“The Crew Motorfest, right from its initial trailers, seemed poised to be a rival to another popular racing game, Forza Horizon, with numerous similarities. These included taking players to racing festivals with spectacular car performances and a wide array of stunning vehicles that players could use.”
The Crew Motorfest brings you the Car Meet, where you can use your avatar to drive around, meet and interact with other players, or explore various car models. Here, you can also access the Custom Show, where you can vote for the car designs of other players to help them earn prestigious titles within the game. While your avatars may not be the main characters of the game, compared to character creation, the focus on cars is a world of difference.
Digging deeper, you can access Playlists, which compile events in The Crew Motorfest that you can participate in. This part of the game may feel familiar if you’ve played Gran Turismo 7, as it operates similarly to the coffee shop section. Each event has different requirements, such as using a specific car type or cars produced during a particular era. These tasks may occasionally pose challenges if you’re not accustomed to them, like when you have to drive classic cars that don’t allow Nitro or even GPS, making navigation and control more challenging. The game’s control mechanics are relatively user-friendly, as it follows an arcade style, making it easy to adapt to. The controls are quite responsive, allowing you to handle sharp turns with ease. Similar to the previous game, in The Crew Motorfest, you can easily switch between cars, boats, and planes, making exploration more exciting. Each mode of transportation offers a unique experience.
But thanks to getting lost numerous times, I had the opportunity to appreciate the game’s graphics. When driving at high speeds, the car models are beautifully detailed, accompanied by well-executed lighting effects. Many gamers will likely enjoy driving along the long coastlines, witnessing the beautiful rays of light at the horizon as the sun slowly sets. However, if you slow down and approach banners up close, you might notice their somewhat simplistic design. Perhaps that’s why the developers intentionally used various lighting effects to mask this limitation. These effects not only apply outdoors but also when you enter urban areas. Neon lights, combined with the adrenaline rush of driving supercars, make every scene look dazzling. Overall, I would say that the game’s graphics are quite impressive.”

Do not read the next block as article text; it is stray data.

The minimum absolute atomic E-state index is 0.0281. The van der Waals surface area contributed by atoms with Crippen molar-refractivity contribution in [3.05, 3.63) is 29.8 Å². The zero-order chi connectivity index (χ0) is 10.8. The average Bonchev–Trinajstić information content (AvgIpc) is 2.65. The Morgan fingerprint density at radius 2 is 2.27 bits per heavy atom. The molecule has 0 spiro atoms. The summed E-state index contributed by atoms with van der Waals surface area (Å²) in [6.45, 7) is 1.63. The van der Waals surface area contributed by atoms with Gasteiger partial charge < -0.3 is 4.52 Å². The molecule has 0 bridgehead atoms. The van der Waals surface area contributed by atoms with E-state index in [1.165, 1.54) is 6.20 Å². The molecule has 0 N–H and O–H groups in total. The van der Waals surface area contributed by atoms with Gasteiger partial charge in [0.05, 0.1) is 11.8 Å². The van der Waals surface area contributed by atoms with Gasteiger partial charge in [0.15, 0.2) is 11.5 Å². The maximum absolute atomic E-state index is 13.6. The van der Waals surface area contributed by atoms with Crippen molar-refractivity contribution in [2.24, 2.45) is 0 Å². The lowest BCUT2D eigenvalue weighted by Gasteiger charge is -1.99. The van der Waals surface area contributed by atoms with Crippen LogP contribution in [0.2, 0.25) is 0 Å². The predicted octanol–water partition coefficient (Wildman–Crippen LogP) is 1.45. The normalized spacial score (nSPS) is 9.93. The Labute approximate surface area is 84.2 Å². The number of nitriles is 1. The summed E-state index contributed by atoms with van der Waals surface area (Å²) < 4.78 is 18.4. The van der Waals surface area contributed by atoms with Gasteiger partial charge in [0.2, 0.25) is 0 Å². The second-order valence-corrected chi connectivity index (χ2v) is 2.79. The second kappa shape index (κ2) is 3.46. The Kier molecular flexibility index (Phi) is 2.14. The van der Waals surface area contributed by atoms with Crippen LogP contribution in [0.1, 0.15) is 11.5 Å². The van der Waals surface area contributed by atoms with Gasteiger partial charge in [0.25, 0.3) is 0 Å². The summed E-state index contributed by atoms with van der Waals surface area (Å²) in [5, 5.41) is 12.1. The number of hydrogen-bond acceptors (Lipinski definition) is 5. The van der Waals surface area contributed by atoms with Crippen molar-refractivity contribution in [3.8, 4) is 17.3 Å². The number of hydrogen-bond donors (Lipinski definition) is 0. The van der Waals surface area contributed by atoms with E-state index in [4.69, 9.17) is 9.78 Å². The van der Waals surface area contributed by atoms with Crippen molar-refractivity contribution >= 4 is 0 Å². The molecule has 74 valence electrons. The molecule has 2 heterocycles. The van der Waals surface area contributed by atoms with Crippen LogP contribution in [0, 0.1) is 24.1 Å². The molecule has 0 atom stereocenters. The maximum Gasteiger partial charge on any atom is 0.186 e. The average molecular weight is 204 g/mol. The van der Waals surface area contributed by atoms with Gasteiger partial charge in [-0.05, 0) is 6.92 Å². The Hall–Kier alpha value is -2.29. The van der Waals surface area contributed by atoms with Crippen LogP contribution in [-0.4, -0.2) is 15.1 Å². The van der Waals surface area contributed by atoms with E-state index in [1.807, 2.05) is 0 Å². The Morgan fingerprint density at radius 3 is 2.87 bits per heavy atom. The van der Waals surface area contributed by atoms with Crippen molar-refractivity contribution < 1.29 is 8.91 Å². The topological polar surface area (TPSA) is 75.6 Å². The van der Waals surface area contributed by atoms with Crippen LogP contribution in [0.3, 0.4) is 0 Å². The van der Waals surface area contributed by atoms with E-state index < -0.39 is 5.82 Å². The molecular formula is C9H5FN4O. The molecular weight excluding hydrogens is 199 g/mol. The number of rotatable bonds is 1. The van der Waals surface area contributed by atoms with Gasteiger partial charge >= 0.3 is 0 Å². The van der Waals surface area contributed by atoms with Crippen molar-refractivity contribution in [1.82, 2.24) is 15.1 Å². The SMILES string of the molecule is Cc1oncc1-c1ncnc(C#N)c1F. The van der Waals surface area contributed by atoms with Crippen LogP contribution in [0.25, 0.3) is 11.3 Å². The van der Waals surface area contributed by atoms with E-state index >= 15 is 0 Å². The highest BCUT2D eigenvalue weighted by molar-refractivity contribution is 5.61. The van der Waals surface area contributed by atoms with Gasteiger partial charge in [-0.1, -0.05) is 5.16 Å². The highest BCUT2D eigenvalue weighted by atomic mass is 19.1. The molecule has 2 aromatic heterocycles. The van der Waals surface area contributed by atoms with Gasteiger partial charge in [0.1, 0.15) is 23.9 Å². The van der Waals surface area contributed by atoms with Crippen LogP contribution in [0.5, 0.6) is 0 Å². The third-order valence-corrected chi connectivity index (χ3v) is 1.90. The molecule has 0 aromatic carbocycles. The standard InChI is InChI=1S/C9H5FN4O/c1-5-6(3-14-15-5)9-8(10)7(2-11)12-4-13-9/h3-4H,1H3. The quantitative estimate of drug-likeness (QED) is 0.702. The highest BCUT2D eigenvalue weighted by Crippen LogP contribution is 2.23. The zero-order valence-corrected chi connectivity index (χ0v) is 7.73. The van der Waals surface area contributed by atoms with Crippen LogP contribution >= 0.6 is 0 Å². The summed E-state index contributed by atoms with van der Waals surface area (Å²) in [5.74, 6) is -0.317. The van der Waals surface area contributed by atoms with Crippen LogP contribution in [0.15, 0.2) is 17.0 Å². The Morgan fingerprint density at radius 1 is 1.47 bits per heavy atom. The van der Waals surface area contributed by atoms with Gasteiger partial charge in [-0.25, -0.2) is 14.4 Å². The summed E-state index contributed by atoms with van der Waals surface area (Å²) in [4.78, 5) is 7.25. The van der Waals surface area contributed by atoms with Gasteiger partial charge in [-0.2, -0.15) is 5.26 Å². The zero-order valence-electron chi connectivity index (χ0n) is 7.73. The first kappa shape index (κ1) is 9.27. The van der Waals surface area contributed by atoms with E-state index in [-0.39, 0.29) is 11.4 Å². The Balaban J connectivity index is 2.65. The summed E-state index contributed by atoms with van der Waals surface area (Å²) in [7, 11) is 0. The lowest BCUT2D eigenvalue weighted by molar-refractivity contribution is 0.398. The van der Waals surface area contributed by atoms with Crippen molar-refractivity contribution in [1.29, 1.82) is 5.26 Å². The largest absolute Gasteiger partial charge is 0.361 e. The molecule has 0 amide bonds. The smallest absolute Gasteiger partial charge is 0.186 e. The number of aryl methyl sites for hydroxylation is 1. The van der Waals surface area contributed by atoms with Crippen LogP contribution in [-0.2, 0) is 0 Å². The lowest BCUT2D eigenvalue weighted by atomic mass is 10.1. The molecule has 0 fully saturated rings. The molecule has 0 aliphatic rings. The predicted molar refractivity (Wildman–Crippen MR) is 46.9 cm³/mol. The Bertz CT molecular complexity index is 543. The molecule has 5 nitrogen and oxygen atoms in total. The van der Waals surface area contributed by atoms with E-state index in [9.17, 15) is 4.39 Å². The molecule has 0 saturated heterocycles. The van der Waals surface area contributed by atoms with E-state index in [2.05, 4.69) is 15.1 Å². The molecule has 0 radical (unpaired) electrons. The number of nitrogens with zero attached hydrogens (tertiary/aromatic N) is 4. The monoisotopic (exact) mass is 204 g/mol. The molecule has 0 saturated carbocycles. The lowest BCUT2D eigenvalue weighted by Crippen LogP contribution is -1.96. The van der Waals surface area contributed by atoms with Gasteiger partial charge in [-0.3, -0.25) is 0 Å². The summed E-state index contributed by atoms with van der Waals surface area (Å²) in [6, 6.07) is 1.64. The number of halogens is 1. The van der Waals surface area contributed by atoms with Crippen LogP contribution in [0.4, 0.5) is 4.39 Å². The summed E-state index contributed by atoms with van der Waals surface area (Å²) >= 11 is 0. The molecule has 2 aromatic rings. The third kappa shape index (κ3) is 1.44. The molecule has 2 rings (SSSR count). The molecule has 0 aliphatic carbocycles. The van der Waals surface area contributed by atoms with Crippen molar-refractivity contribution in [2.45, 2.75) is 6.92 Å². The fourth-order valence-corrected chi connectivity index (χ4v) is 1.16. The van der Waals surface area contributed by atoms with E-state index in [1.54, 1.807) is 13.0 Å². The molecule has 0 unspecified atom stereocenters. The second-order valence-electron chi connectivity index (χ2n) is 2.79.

One more aspect of The Crew Motorfest that I didn’t like is that the game is now fully online (well, not entirely online, but it uses Denuvo anti-cheat, and in any case, the experience is pretty much the same). This means that with my current internet speed during peak hours, I can only play the game stably after 10 PM. While this is somewhat acceptable, there’s one decision by the game that baffled me: the mixing of AI-controlled cars with player-controlled cars in the game. Well, saying “player-controlled” isn’t entirely correct because these cars are mostly just player data (ghosts), which you can pass through, but AI-controlled cars are solid and will cause collisions. This led to many comical situations where I was peacefully cruising through, only to unintentionally crash into another car.
Furthermore, The Crew Motorfest made another puzzling decision in the Playlists section. If Gran Turismo 7’s Coffee Shop succeeded because it always created opportunities for owners of new cars, sometimes even providing the right car for the upcoming event, allowing you to freely customize your style with cars used in these events, The Crew Motorfest didn’t do the same. Worse yet, even if you have cars that perfectly match the event’s requirements, the game forces you to use the cars it provides, making the Playlist experience somewhat awkward. If you’re playing on a PS5, I recommend using the Performance mode because for some reason, the game tends to experience more lag in Resolution mode, which can make the gaming experience quite unpleasant.
So, for me, The Crew Motorfest falls somewhere around the average mark. If I need an arcade racing game, I can turn to Forza Horizon, and if I want a simulation experience, I’ll choose GT7. The Crew Motorfest is reserved for moments when I need a change of pace (or when the game is deeply discounted). Despite making accurate choices in terms of features, it lacks depth and player-friendliness. Therefore, I would naturally opt for something better.